There was a dragon. An enormous, clawed, vicious beast of a thing in the shape of a god eyed her malevolently. Or perhaps it did not see her at all. She could hear it, a thin chiming not-song drawing her attention to itself.
High above her head, Urthemiel screamed savagely, and around his feet swarmed great masses of darkspawn, hateful and infinite. The profanity of the Blight, the corruption itself, hissed and gurgled malevolently around its victims.
Words came unbidden to her mind.
IT IS NOT A BLIGHT.
Creation of the profane from the sacred. A punishment for the overstepping of bounds, for the discovery of the truth, hidden in a golden city in the center of dreams.
IT IS MY HOUSE.
The core of this world was a rotten poison. Had the Golden City of Wynne's tales ever existed, or had it been a mere pipe dream, to wither away in the shadow of cold reality?
I AM THE SHARMAT.
It was not the Sharmat. The Sharmat was the dreaming echo of a dead god. This… this was something else entirely. This was strength, and beauty, and blood, bound together and become real and corrupted by the Blight of a vanished god. The Maker was foul. The Maker was a deceitful lie. The Maker was not the Maker.
Rebel and the Ruling King. One and One. Could you ever tell if they switched places? What did it matter? The Maker was the Maker, the One God lost, mirror to Lorkhan, deceiver of Et'Ada, the other ancestor-gods who had been bound up and locked away from their own creation. Witness the home of the Creator once-shining.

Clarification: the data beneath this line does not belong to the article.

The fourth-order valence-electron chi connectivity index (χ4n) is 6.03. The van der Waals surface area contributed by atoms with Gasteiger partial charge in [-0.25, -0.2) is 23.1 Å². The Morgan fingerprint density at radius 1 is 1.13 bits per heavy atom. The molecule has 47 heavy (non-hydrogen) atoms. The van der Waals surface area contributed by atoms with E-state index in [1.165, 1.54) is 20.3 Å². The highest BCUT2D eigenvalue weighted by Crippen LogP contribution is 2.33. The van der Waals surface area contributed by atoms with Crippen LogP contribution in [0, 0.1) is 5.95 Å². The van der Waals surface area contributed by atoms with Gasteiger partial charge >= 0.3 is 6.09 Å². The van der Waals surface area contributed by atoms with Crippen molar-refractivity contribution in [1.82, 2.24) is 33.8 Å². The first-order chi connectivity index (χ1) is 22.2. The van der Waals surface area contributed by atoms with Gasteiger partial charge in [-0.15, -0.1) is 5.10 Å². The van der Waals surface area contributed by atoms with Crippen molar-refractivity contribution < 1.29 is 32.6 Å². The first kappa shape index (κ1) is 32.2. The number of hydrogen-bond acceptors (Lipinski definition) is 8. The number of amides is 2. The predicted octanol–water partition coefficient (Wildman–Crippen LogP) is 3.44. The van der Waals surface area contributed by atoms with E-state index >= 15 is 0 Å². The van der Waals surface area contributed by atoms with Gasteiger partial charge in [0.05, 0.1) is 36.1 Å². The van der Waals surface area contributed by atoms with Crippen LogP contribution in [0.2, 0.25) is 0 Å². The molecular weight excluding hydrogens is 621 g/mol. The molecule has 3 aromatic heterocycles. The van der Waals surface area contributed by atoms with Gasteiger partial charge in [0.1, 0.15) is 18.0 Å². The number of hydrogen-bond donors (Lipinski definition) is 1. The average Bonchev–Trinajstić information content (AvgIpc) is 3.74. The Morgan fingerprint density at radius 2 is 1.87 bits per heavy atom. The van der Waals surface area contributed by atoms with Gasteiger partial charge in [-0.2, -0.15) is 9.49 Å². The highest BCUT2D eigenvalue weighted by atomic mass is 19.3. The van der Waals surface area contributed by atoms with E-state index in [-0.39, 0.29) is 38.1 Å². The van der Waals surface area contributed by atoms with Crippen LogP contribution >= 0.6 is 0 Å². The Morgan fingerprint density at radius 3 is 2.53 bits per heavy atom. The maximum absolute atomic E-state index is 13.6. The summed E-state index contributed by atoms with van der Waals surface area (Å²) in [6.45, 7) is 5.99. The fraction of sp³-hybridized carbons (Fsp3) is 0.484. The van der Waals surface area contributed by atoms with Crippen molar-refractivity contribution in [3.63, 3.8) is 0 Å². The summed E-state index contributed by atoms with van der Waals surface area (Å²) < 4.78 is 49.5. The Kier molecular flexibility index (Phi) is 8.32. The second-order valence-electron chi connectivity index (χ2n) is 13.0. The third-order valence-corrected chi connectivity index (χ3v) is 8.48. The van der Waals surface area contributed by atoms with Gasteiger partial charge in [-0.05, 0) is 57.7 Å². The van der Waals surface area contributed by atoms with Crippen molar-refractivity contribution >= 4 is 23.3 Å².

The implications were astounding.
This dream made no sense.
Amanya woke up.
A dream. It had been a dream.
A psychic dream? A sign, then, or prophecy, from Auriel or Azura. Or neither. Azura was known for sending prophetic dreams, but Her influence here was not strong. Auriel… Auriel was bound to Nirn.
Amanya snorted quietly to herself. What rubbish. How arrogant of her, to presume that the idle fancies her sleeping mind dreamt up were actually messages from her patrons.
The encampment was quiet; Wynne was still on the battelfield. Amanya chanced a quick peek outside. It was several hours to dawn yet. She returned to her bed and tried to sleep again.
"I think the men are supposed to be somewhere over here?" Amell pointed uncertainly, glancing at his map.
They rounded a short cliff and walked straight into the half-ruined bulk of what appeared to be a miniature battlespire cradled in a the cratered remains of a small valley.
"Where did this come from?" Amanya wondered, trying to piece together an image of the 'spire before its crash. If she could find its slipstream navigators…